Question remains whether incompatible mental representations in dyadic relationships exist. My assumption is that the moment they are expressed as conflicts, they create their compatible imprints in the other.

Additionally, a valid definition of conflict should also be linked to the definition of peace. The “absence of conflict” would be insufficient, in terms of mental representations. I suggest connecting the definition of interpersonal conflict with the definition of intrapersonal peace, or in ordinary words, with inner peace.

I would also advise incorporating possible power differences in our formula, allowing us to shift from the psychological mode to the social-political-economic mode (Deutch, 2014) within the same framework.

The Definition of Interpersonal Conflict
So far we have stated that dyadic interpersonal conflict is “two different mental representations.”In describing each of the two mental representations we can add the following. Conflict is:

1: A negative emotional state in relation to another person.

2: Accompanied by negative thoughts.

3: Caused by one of the following:

a) Having different perspectives.

b) Wanting different things than the other.

c) Wanting the same as the other, while perceiving it as something only one can have.

d) One person taking more from the other; more than the other is able or is willing to give.

e) One person not able or not willing to give as much as the other wants to take from him or her.

f) Or a combination of the above.

4. Which may lead to actions that cause physical or psychological injury.

Additional Notes to the Definition
1. Individuals with antisocial personality disorder who have different emotional responses from others, and may less likely experience negative emotions in a conflict situation (Hare, 1999), are considered exceptions in this definition.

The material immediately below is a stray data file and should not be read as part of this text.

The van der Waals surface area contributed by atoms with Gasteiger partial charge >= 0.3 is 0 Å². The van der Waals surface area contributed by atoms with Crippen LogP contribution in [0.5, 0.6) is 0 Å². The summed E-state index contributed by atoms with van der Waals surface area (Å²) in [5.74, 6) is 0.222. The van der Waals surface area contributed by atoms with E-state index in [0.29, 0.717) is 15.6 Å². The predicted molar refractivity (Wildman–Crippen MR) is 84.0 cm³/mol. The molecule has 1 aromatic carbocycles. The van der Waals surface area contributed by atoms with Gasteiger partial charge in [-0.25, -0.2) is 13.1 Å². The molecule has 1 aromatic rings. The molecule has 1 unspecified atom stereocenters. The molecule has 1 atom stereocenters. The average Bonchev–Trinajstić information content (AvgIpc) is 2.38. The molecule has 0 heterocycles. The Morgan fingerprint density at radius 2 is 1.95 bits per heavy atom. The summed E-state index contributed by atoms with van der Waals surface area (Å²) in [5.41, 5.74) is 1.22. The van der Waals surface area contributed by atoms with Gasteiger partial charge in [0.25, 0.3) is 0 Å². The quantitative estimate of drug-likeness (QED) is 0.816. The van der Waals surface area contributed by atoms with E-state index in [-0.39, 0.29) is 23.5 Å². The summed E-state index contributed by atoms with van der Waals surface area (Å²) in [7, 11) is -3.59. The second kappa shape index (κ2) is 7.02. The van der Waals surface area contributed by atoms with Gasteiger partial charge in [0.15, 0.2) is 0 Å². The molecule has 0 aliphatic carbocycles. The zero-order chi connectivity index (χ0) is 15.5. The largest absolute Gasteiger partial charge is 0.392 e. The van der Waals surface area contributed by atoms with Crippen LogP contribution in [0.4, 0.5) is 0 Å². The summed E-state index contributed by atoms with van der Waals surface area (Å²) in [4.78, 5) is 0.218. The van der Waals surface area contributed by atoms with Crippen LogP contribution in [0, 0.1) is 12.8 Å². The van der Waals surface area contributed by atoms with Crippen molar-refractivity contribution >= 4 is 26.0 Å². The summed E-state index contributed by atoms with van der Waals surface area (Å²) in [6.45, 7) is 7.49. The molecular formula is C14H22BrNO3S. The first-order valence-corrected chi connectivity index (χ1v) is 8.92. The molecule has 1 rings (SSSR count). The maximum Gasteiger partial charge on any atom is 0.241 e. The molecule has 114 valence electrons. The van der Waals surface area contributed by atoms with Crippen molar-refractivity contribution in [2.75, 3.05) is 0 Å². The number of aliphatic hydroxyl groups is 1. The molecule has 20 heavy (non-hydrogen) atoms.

2. Negative thoughts range from thoughts about oneself, the other, someone else, an idea, to thoughts about the situation, etc. Naturally thoughts and emotions are interrelated with one another.
3. In the end all other causes (b, c, d and e) come down to differences in perspectives. Nevertheless, I am leaving them as subcategories, because they are separated in our ordinary thinking, and the proposed structure will help us distinguish different types of interpersonal conflicts. “Having different perspectives” will then only include causes of conflict that do not fit into the other four categories (b, c, d and e), and represent purely ideological differences.
4. Power imbalance is embedded in the conflict definition in sections 3c) and 3d). The high power individual would be the “taker” portrayed in 3c), and the low power individual would be the “giver” in 3d). In this context, “taking” and “giving” refer to both objects in the physical world, as well as psychological power games.
5. “Wanting the same as the other” may include the same objects, relationships, roles, status, jobs, etc.
6. By “actions that cause physical or psychological injury”, I mean injury, damage, or trauma that hurts the individual, the other person, the relationship, someone else and/or the environment.

The Definition of Inner Peace
The definition of interpersonal conflict takes us to a definition of inner peace. We must emphasize that this definition is the relational component of inner peace, while inner peace consists of an additional component which is not associated with relating to other people. A (partial) definition of inner peace derived from the above definition of interpersonal conflict would then be: